Here are my Anne books. I had to work hard to save the money for these books. I made 5 dollars a week, cleaning house and washing dishes. Then I had to plead to get someone to take me to the book store. It took me an entire year to buy these. They weren't in paper back at the bookstore in the mall.
Laddie and A Girl of the Limberlost by Gene Stratton Porter came to me via my grandmother. She felt unloved in her girlhood. She often told me often not being loved by her mother as Eleanor was not loved by her mother, Mrs Comstock. She identified with that book. Reading it made me want to learn and to collect moths and take photographs. I wanted to roam the woods and find the beauty there. Laddie came later, but I still read it every year, because it is about Gene Stratton's family (loosely as I think how she wanted it to be). She was the last of twelve children, it is a lovely story. Who knows if I might have had 12 children had I read it sooner. ( Joking, sort of)
In one of those shops on the way home, I was roaming around and I came to a stand of paper back books. I saw one called Christy. I read the back and I was hooked. I don't remember much about the ride home, because I had been transported back in time to the Appalachians. To 1912 in rural Tennessee.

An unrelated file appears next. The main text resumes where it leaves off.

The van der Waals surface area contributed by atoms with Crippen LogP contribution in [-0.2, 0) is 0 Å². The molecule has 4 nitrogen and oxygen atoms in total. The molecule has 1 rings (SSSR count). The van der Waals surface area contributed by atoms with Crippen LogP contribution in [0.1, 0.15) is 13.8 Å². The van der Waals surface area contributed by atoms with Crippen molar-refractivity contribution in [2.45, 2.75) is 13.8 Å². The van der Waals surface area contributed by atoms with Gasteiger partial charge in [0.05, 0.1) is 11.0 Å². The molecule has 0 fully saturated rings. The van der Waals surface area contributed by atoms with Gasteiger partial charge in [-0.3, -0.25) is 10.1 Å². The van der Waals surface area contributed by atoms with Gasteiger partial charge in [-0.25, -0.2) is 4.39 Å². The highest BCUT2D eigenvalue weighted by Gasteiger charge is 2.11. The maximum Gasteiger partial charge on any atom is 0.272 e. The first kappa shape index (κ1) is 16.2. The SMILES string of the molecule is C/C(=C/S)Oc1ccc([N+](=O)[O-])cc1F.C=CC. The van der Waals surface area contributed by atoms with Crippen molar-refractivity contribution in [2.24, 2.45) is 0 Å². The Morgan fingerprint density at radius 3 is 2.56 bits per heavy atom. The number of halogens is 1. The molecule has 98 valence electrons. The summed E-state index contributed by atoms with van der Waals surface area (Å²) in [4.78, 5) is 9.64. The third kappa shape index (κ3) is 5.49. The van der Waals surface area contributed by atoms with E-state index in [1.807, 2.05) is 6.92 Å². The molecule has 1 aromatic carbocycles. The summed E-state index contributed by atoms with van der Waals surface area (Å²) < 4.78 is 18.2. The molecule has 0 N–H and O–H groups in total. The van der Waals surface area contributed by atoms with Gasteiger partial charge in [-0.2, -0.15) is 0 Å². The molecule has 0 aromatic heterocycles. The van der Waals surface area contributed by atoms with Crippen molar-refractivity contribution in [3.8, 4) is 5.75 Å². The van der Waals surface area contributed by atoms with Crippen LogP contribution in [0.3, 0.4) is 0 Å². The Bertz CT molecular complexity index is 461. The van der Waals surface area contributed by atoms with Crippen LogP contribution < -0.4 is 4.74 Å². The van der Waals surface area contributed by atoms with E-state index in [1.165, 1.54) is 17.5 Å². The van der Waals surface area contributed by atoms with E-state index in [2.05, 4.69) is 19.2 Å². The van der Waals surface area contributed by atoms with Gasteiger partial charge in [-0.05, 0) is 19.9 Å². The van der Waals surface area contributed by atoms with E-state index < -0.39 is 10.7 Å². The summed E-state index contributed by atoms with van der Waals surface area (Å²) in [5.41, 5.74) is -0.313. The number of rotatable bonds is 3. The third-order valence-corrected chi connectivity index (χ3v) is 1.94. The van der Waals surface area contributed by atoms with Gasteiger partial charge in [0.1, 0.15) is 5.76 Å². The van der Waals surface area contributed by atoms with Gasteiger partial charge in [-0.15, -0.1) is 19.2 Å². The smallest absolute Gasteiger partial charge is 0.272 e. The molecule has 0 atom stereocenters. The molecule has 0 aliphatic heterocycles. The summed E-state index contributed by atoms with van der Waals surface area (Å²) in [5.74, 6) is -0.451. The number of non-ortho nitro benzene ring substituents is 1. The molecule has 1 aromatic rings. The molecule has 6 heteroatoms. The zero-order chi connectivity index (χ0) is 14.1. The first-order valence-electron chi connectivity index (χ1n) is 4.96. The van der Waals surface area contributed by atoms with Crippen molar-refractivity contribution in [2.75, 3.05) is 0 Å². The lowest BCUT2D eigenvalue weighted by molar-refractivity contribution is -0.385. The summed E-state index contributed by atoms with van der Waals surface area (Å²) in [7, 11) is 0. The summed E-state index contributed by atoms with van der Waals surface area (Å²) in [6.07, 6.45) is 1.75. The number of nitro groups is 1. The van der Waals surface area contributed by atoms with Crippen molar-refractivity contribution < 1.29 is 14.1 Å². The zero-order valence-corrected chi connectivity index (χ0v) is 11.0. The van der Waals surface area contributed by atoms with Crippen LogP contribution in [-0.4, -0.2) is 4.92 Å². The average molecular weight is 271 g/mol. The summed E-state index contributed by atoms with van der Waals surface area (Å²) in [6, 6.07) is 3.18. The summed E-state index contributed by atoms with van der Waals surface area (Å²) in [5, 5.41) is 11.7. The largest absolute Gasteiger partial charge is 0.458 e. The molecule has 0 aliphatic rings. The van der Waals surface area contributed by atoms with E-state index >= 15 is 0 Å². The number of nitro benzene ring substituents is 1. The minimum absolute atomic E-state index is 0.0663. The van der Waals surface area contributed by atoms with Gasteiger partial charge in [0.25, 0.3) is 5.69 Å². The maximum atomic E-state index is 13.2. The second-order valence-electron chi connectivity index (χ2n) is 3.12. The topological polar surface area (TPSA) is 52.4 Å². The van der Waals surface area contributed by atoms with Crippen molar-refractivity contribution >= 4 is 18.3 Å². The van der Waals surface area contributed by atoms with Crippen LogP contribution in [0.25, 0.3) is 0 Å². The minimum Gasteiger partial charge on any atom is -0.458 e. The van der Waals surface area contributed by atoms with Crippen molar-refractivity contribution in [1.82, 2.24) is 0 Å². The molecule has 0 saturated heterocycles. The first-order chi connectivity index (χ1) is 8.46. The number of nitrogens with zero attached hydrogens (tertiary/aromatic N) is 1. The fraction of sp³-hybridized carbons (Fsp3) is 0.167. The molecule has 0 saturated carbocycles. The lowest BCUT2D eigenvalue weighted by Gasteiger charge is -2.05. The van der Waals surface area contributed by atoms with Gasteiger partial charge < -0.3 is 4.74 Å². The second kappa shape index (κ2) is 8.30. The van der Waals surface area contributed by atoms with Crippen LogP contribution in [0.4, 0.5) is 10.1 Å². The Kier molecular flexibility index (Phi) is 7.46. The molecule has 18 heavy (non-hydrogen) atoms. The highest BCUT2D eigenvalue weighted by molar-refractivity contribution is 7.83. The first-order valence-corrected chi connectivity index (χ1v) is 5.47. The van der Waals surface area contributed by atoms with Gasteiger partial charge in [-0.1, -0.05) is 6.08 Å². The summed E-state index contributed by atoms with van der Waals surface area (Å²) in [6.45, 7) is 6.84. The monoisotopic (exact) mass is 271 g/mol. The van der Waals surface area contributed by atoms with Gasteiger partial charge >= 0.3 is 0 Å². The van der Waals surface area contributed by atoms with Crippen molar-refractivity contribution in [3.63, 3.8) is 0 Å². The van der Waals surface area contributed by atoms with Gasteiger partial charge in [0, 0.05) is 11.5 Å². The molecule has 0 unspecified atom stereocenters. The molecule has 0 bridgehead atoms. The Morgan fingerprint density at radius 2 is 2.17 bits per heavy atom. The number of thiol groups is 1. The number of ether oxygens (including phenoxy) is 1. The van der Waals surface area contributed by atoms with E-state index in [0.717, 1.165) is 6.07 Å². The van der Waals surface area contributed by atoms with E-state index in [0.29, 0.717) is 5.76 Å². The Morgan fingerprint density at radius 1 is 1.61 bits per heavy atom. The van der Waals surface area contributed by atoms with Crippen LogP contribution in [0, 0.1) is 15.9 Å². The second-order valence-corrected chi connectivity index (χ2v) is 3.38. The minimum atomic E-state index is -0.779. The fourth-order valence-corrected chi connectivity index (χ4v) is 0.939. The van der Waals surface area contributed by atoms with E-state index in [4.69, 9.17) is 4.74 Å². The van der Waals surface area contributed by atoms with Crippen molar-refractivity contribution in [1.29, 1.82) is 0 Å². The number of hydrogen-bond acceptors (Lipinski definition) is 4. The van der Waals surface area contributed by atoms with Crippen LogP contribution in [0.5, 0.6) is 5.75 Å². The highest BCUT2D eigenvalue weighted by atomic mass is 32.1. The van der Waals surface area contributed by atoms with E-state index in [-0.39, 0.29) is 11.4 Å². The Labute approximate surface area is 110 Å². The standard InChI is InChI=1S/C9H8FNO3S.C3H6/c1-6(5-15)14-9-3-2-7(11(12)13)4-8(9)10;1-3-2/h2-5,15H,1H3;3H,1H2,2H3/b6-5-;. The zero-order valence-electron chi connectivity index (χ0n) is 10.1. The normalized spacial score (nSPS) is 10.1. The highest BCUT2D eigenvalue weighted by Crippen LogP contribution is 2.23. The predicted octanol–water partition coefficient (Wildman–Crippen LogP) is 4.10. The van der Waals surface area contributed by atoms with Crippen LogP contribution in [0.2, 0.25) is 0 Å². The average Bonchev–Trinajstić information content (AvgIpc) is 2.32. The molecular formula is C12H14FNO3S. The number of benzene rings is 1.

I was crushed by the heartbreaking story Christy heard from Alice Henderson. I still someday want to make the quilt that Fairlight Spencer saw outside her window in the night sky. That became part of me too, my life was never as hard as those women who lived in the Cove. When ever I dye wool, I wish I had a stand of indigo to make blue. I love the words of that book. The words continue to be music to my soul. I also loved Catherine Marshall very much.
Books have played an important role in my life. They continue to do so. Thank you for coming along with my remembrances about my friends. I always have stacks of books sitting around. I always imagine as I walk by the little voices shouting, "read me, read me!"
Thanks for coming along,
|“And whether rich or poor, well or ill, happy or sad, books can be a refuge, they do not change with changing circumstance, they are the open highway to yesterday, today and tomorrow wherever you will to travel.”|
― Gladys Taber, Stillmeadow Daybook